• The Ambassador spoke honestly and forcefully when he stated that the United Nations was created as a result of the Holocaust but today it often ignores its purpose.  Just words are not enough to combat hate and bigotry.  Education is needed.
  • The Human Rights Council, other UN agencies (especially UNRA-United Nations Relief and Rehabilitation Administration and UNHCR-UN Refugee Agency), and even UN employees single out Israel with bashing.  There is no condemnation of such a double standard. 
  • Jew hatred is “loud”.  Words must be followed by action.  Verbal support is only a 1st step. It is a collective duty to counter denial and distortion.

H.E. Mr. Richard Mills, Jr., Deputy Permanent Representative of the United States to the UN

He thanked all those who came to this ceremony to tell their stories.  He started by relating the plight of the survivors in the aftermath of their release:

  • Survivors could not return home.  Their homes might be occupied or gone. They knew their neighbors had collaborated with the Nazis.
  • President Truman allowed some survivors into the US in late 1945. The 1948 Displaced Persons act further expanded the quotas for survivors.  He related the plight of the 937 German Jews on the St. Louis which was not permitted to land in Havana or the US when it arrived in June, 1939.  The refugees were sent back to Europe where many were murdered in the Holocaust.  One who survived related the heartbreak of seeing his relatives row out into Havana harbor to greet the passengers.  During the war, the US State Department made it harder and harder to grant refuge to Jewish escapees. Despite a total lack of evidence, State Department personnel claimed the Jews were a security risk.
  • He then praised the Biden/Harris administration for helping survivors.  The administration is also facing rising antisemitism:
  • 2021 saw more anti-Jewish hate crimes than any year prior.
  • The resurgence of antisemitism is fed by the online rants of celebrities and others.
  • We must fight back.

Mr. Jacques Grishaver, Survivor of the Shoah

He related his own experiences in the context of Dutch Jewry then and now.

  • He was born in March, 1942 in Amsterdam and survived because he was taken in by Gentiles
  • Much of his family was murdered at Auschwitz.
  • 140,000 Dutch Jews obeyed German orders, wore yellow stars and were deported.
  • Only 30,000 Dutch Jews survived; 75% were murdered, one of the highest percentages in Europe. Of 107,000 Jews deported from Amsterdam only 5000 returned.
  • His grandfather, a leader of the community was able to save his children, parents of Jacques.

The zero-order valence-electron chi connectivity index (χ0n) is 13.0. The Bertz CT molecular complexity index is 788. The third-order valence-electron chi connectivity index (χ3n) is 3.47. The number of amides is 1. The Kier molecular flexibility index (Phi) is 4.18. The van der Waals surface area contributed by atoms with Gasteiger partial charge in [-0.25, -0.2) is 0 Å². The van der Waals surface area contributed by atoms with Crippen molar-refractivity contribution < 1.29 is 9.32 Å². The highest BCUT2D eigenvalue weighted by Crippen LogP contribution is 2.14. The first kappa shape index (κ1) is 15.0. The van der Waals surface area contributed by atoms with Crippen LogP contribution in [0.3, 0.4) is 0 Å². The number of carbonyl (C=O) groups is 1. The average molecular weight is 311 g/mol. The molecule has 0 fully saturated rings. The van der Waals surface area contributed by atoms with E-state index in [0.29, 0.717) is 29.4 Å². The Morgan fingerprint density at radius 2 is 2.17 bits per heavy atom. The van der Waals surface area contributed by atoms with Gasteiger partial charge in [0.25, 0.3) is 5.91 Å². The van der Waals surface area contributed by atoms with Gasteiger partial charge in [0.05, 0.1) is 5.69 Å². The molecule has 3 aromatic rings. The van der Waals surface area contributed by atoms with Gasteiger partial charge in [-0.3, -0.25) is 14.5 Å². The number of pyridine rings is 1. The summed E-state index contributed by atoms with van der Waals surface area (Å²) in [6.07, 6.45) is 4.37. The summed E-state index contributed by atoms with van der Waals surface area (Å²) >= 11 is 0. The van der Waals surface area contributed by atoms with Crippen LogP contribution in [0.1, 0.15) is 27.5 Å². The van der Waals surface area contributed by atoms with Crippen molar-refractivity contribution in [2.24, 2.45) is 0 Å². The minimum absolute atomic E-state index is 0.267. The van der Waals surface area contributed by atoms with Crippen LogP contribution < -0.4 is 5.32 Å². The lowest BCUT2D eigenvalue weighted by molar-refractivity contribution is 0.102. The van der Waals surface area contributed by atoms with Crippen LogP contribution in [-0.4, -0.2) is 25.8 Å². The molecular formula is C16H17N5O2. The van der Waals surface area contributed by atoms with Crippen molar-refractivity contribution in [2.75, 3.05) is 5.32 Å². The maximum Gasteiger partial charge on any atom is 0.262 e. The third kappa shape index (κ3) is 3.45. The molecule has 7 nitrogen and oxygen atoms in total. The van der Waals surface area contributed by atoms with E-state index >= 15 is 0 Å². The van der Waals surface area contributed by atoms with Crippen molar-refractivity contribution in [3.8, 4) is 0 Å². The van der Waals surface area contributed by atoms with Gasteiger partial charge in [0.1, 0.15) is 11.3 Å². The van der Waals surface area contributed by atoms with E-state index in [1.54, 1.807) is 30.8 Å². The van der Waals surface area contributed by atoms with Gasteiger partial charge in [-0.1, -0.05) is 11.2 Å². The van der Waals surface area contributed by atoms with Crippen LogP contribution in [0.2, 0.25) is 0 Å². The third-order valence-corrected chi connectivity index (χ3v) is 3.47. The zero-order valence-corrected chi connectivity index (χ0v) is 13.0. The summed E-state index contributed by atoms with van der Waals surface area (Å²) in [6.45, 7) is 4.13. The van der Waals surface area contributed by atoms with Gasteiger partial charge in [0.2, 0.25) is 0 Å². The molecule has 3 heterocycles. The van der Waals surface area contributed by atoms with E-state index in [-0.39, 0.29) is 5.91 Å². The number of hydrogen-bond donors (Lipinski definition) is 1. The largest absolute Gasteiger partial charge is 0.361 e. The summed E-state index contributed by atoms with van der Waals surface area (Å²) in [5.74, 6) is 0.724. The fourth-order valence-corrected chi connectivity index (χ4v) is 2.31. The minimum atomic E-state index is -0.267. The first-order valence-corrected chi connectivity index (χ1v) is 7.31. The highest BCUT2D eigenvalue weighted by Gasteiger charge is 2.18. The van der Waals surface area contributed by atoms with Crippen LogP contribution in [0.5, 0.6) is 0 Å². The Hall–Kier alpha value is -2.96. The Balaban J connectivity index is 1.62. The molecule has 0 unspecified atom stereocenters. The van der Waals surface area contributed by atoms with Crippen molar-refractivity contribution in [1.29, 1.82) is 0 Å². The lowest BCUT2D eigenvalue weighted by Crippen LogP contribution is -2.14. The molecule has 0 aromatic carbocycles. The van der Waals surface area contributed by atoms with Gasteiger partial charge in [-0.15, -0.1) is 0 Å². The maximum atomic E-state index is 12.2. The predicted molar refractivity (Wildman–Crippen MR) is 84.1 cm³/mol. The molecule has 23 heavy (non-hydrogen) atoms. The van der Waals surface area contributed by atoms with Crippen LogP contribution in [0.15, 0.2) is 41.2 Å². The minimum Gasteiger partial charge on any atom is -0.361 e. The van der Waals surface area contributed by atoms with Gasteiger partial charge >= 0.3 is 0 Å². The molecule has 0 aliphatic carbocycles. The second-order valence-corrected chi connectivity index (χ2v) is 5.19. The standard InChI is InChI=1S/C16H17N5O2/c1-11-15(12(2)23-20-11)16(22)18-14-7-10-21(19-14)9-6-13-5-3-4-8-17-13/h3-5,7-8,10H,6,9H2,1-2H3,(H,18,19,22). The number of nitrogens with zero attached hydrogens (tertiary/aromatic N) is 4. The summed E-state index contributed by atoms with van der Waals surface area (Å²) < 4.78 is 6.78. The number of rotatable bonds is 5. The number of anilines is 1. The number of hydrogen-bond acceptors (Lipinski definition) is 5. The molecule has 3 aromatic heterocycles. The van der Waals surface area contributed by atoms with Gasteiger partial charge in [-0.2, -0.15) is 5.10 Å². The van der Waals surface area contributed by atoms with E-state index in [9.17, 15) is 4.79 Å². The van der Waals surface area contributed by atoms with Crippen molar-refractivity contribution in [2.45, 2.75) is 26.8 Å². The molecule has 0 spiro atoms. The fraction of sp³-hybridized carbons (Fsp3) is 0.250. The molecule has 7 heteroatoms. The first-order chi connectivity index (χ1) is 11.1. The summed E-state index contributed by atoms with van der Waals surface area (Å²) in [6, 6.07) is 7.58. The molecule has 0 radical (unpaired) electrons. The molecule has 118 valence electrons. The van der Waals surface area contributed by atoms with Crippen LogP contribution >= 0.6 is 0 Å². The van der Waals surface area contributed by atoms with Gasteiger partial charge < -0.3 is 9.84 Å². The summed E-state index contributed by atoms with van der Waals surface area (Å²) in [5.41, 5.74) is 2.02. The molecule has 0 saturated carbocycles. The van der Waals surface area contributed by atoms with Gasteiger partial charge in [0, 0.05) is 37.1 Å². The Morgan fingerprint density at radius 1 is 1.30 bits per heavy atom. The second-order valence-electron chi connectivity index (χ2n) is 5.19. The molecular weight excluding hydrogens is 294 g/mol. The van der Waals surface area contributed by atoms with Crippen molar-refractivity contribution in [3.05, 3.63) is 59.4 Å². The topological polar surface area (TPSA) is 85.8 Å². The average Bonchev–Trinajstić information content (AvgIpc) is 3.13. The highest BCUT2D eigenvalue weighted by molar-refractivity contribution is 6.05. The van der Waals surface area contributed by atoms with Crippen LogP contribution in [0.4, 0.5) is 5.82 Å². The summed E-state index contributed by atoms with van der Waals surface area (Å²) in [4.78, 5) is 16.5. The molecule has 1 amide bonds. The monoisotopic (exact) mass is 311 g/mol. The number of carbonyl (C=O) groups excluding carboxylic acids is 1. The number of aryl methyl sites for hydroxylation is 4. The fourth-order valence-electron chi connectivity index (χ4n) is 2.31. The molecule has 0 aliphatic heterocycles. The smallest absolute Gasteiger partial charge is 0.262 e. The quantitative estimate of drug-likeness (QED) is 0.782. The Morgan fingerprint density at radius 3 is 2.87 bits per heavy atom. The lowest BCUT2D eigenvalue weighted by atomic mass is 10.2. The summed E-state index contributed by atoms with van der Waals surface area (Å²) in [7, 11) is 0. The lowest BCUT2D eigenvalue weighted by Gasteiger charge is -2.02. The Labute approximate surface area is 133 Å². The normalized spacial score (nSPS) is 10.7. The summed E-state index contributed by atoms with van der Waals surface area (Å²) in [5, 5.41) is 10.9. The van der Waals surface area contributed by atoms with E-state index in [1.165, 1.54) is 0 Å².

• When surviving Dutch Jews returned after the war they found no welcome, no understanding.
  • In 1956, surviving Dutch Jews founded a community.
  • In 1998 Mr. Grishaver became the chair of the Dutch Jewish Community; there is still a need to fight antisemitism.  It exists even in the Dutch parliament.
  • In December, 2021 the national Holocaust Monument was dedicated in the heart of the capital – the names of those murdered are written on it. Mr. Grishaver has many awards and was behind the building of this Monument.

Professor Ethel Brooks, Associate Professor of Women and Gender Studies at Rutgers University

  • Brooks’ field of expertise is research into what happened to the Roma and Sinti during the Holocaust.
  • She is dedicated to their remembrance and to honoring them. These groups must be included in Holocaust discussions.
  • The groups still experience violence today.  We must all work for a better world.
  • She believes in telling their stories and calling them by name.  They are much more than just a number.

Professor Deborah Dwork, Keynote Speaker, Founding Director, Center for the Study of the Holocaust, Genocide and Crimes Against Humanity, City University of New York

  • A part of Dwork’s field of expertise is the impact of the Holocaust on children.  She wrote the acclaimed book: Children With a Star.
  • She reminded us that after the war ended the horrors did not.  Old lives were over and new lives were often filled with the death of family, loneliness, a loss of everything including homes, possessions, and wealth.
  • Liberation did not create an easy life.  There was a great sense in the children that no one was left to care about them.

Professor Karen Frostig, Lesley and Brandeis Universities

  • Frostig often wondered about her grandparents  (Moses and Beile Samuely Frostig) whose  passport pictures were displayed in her living room but never spoken about.  She went on to conduct research and discovered that they were murdered in Jungfernhof concentration camp in Latvia.
  • She honors her grandparents’ memory by sharing their story.  She’s dedicated to working with the Latvian government to conduct research, to recognize what happened there during the Holocaust and to set aside the location of the camp as a memorial.


  • Mr. Michael Shaham